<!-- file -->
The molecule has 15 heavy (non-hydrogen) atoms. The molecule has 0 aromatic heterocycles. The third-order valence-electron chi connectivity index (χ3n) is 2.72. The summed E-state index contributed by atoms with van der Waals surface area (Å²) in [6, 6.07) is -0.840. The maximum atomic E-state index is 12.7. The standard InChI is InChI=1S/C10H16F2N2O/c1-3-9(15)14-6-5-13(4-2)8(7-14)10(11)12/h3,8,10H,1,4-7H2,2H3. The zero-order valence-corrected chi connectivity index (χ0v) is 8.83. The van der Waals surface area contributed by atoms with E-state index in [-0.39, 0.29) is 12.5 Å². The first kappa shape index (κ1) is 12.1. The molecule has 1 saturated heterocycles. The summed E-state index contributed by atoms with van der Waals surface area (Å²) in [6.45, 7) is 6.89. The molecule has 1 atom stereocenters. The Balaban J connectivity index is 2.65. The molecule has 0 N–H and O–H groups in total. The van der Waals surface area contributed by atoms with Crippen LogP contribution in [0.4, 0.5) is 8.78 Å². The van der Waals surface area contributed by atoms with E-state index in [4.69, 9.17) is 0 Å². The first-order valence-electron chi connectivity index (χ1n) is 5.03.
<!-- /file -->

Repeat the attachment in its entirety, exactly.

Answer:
The molecule has 15 heavy (non-hydrogen) atoms. The molecule has 0 aromatic heterocycles. The third-order valence-electron chi connectivity index (χ3n) is 2.72. The summed E-state index contributed by atoms with van der Waals surface area (Å²) in [6, 6.07) is -0.840. The maximum atomic E-state index is 12.7. The standard InChI is InChI=1S/C10H16F2N2O/c1-3-9(15)14-6-5-13(4-2)8(7-14)10(11)12/h3,8,10H,1,4-7H2,2H3. The zero-order valence-corrected chi connectivity index (χ0v) is 8.83. The van der Waals surface area contributed by atoms with E-state index in [-0.39, 0.29) is 12.5 Å². The first kappa shape index (κ1) is 12.1. The molecule has 1 saturated heterocycles. The summed E-state index contributed by atoms with van der Waals surface area (Å²) in [6.45, 7) is 6.89. The molecule has 1 atom stereocenters. The Balaban J connectivity index is 2.65. The molecule has 0 N–H and O–H groups in total. The van der Waals surface area contributed by atoms with Crippen LogP contribution in [0.4, 0.5) is 8.78 Å². The van der Waals surface area contributed by atoms with E-state index in [4.69, 9.17) is 0 Å². The first-order valence-electron chi connectivity index (χ1n) is 5.03.